US, Mexico agree to keep border crossings open

Mexican President Andres Manuel Lopez Obrador announced on Thursday that Mexican and U.S. officials have agreed to keep border crossings open. This decision follows a visit by U.S. Secretary of State Antony Blinken, focusing on securing Mexico’s cooperation to address the record-high migration levels. Earlier this month, the United States temporarily closed several crossings, including key rail bridges, to reallocate enforcement resources amid a surge in migrant numbers, a critical issue in the upcoming U.S. elections.

Lopez Obrador stated in a press conference, “This agreement has been reached, the rail crossings and the border bridges are already being opened to normalize the situation.” He emphasized the increasing activity on the border bridges.

Describing the meetings with the U.S. delegation, which included Blinken and Homeland Security Secretary Alejandro Mayorkas, as “direct,” Lopez Obrador praised the Biden administration’s relationship with Mexico. He noted that President Biden understands the connection between migration and poverty.

Earlier in the month, Lopez Obrador had expressed his commitment to assist the United States in enhancing measures to curb migration, without providing specific details. Currently, there is no additional information available about potential agreements reached during the bilateral talks.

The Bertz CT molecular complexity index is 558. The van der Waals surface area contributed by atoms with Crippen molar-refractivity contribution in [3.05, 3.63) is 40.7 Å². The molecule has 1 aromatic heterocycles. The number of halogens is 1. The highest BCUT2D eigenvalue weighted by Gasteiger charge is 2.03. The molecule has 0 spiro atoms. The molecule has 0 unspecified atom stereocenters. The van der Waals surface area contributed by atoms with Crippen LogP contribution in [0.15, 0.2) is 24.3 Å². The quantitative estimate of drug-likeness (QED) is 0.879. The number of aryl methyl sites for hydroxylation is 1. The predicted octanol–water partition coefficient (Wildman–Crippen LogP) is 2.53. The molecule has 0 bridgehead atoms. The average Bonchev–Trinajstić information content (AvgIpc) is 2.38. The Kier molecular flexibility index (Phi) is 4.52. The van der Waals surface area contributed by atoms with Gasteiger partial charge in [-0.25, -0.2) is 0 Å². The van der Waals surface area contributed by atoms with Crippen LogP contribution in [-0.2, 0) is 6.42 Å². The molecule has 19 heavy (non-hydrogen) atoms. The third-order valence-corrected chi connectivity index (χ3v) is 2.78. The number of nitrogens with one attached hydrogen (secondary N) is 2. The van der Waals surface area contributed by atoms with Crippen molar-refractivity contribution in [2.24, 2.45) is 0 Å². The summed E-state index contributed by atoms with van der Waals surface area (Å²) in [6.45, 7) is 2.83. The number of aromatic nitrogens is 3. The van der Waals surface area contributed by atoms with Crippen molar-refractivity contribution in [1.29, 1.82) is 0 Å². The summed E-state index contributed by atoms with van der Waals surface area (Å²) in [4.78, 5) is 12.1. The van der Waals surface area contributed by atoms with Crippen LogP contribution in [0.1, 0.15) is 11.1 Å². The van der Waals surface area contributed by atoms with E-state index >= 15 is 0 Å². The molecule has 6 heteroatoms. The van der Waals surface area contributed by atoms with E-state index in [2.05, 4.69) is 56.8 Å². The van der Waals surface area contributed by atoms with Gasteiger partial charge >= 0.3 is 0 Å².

These discussions occurred as hundreds of migrants and asylum seekers, including many with small children, are slowly making their way across southern Mexico. Although the caravan, reduced by Lopez Obrador to approximately 1,500 people, is unlikely to reach the U.S. border, it has brought attention to the challenges faced by those fleeing violence, conflict, poverty, and climate change.

Regarding the issue of fentanyl, the powerful opioid, the president mentioned that it was “hardly discussed” during the meeting. The United States has been urging Mexico to take stronger action against fentanyl trafficking, while Mexico has been advocating for enhanced U.S. controls to prevent firearms from reaching drug cartels across the border.

By: Montana Newsroom staff